The British, with centuries of experience at imperialism, were also good at fomenting the divisions that facilitated their rule. Pressure from a unified, Ceylonese, nationalism wrung concessions from the empire. These included an elected majority in the legislature written into the 1924 constitution. The incorporation of both communal and territorial representation set the nationalist leaders against each other, the minorities preferring the former, Sinhalese the latter. In 1931, once the nationalist movement had begun to regroup after fragmenting over the communal versus territorial representation issue, the imperialists implemented a new constitution providing for a legislature overwhelmingly elected territorially. This not only gave the appearance of (and actually did) favor the Sinhalese, it put nationalist leaders in direct competition with each other instead of leaving a situation conducive to presenting a unified front for independence. (Even if the conditions and inclination for the British to grant independence had been present at the time, there were also capital commercial interests at stake.) Importation of Tamils from India, many of whom also spoke English and thus were more employable in British business, also sowed division. It led to a perception that the Tamils were favored by and therefore collaborators with the imperialists. Also influential in the division was capitalism. An elite of English-speaking entrepreneurs financed/employed by British capital morphed out of both the Tamil and Sinhalese upper classes. They had an interest in misdirecting popular discontent stemming from growing privation among the poor and less educated, away from the capitalist economic practices that concentrated wealth in fewer and unaccountable hands. This was the forerunner of the neoliberal capitalism that aggravated and exploited national divisions and was behind the national chauvinism that eventually expressed itself as national socialisms that bore more resemblance to fascism than to liberation.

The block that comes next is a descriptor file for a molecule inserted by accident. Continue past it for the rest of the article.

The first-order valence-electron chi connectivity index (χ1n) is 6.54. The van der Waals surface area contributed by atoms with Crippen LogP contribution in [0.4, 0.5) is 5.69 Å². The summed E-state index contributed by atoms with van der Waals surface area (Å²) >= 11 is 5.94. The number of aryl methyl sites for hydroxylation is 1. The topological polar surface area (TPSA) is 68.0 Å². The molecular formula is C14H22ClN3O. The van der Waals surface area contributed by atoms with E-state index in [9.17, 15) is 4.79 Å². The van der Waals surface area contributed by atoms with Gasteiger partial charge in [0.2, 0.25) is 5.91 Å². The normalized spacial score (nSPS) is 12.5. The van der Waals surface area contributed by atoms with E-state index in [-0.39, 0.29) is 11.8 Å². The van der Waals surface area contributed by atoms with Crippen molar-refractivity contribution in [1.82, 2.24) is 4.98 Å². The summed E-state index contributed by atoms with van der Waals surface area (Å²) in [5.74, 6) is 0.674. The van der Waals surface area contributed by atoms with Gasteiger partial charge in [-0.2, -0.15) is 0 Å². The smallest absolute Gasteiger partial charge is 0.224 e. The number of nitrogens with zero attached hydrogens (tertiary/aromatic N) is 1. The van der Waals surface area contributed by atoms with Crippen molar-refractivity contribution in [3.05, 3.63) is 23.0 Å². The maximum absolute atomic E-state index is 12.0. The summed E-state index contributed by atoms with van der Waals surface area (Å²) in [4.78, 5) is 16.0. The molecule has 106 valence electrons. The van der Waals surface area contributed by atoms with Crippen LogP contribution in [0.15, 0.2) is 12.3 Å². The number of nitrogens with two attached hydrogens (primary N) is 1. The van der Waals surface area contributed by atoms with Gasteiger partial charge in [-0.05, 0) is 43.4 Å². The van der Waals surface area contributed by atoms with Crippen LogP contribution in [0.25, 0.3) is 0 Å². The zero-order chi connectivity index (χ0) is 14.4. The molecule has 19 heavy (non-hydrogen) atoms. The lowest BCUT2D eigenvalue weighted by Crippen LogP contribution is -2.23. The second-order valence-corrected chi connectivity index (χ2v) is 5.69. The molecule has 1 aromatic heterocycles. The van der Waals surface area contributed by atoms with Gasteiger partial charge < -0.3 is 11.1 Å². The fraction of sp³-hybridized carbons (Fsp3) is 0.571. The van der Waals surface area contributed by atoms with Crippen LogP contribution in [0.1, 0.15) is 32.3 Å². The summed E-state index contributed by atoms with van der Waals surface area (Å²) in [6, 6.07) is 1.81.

By 1970, discontent with the socio-economic state led national liberation to give birth to popular liberation forces. The Marxist People’s Liberation Front (JVP), driven by radical youth from both the Sinhalese and Tamil communities, were unable, however, to adequately challenge the nascent neo-liberal capitalism. Radicals were able to push the debate sufficiently to the left that the mainstream nationalist opposition party (SLFP) coalition won a landslide victory on an anti-capitalist platform. But despite social welfare programs such as food and medical care subsidies, the elected government’s commitment to anti-capitalism was only election-deep. The revolutionaries thus sought to overthrow that government in 1971 but were defeated.